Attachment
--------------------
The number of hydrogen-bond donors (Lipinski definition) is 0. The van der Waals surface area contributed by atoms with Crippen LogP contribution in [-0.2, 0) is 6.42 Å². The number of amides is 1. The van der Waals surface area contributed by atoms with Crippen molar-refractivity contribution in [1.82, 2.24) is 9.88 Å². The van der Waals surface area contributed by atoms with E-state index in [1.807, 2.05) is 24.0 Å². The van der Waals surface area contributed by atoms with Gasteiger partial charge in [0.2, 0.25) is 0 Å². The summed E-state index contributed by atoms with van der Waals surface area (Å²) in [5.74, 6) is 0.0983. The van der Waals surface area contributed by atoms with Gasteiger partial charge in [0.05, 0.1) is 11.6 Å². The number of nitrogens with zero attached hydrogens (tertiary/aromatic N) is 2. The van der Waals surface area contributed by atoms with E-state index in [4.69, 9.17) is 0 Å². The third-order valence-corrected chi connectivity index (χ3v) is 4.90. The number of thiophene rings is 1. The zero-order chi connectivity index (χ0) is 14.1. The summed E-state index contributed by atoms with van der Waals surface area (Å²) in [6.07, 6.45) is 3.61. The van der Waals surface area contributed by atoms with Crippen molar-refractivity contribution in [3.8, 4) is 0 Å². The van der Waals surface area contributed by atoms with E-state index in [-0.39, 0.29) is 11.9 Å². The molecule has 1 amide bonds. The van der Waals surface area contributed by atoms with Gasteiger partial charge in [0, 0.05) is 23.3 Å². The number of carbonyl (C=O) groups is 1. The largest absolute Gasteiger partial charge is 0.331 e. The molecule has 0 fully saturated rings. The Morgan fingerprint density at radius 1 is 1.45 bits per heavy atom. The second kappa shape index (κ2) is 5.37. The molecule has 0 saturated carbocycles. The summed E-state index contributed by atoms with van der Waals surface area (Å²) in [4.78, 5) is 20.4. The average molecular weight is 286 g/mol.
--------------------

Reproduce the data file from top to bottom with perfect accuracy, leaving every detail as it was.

The number of hydrogen-bond donors (Lipinski definition) is 0. The van der Waals surface area contributed by atoms with Crippen LogP contribution in [-0.2, 0) is 6.42 Å². The number of amides is 1. The van der Waals surface area contributed by atoms with Crippen molar-refractivity contribution in [1.82, 2.24) is 9.88 Å². The van der Waals surface area contributed by atoms with E-state index in [1.807, 2.05) is 24.0 Å². The van der Waals surface area contributed by atoms with Gasteiger partial charge in [0.2, 0.25) is 0 Å². The summed E-state index contributed by atoms with van der Waals surface area (Å²) in [5.74, 6) is 0.0983. The van der Waals surface area contributed by atoms with Gasteiger partial charge in [0.05, 0.1) is 11.6 Å². The number of nitrogens with zero attached hydrogens (tertiary/aromatic N) is 2. The van der Waals surface area contributed by atoms with E-state index in [4.69, 9.17) is 0 Å². The third-order valence-corrected chi connectivity index (χ3v) is 4.90. The number of thiophene rings is 1. The zero-order chi connectivity index (χ0) is 14.1. The summed E-state index contributed by atoms with van der Waals surface area (Å²) in [6.07, 6.45) is 3.61. The van der Waals surface area contributed by atoms with Crippen molar-refractivity contribution in [3.8, 4) is 0 Å². The van der Waals surface area contributed by atoms with E-state index in [-0.39, 0.29) is 11.9 Å². The molecule has 1 amide bonds. The van der Waals surface area contributed by atoms with Gasteiger partial charge in [0, 0.05) is 23.3 Å². The number of carbonyl (C=O) groups is 1. The largest absolute Gasteiger partial charge is 0.331 e. The molecule has 0 fully saturated rings. The Morgan fingerprint density at radius 1 is 1.45 bits per heavy atom. The second kappa shape index (κ2) is 5.37. The molecule has 0 saturated carbocycles. The summed E-state index contributed by atoms with van der Waals surface area (Å²) in [4.78, 5) is 20.4. The average molecular weight is 286 g/mol.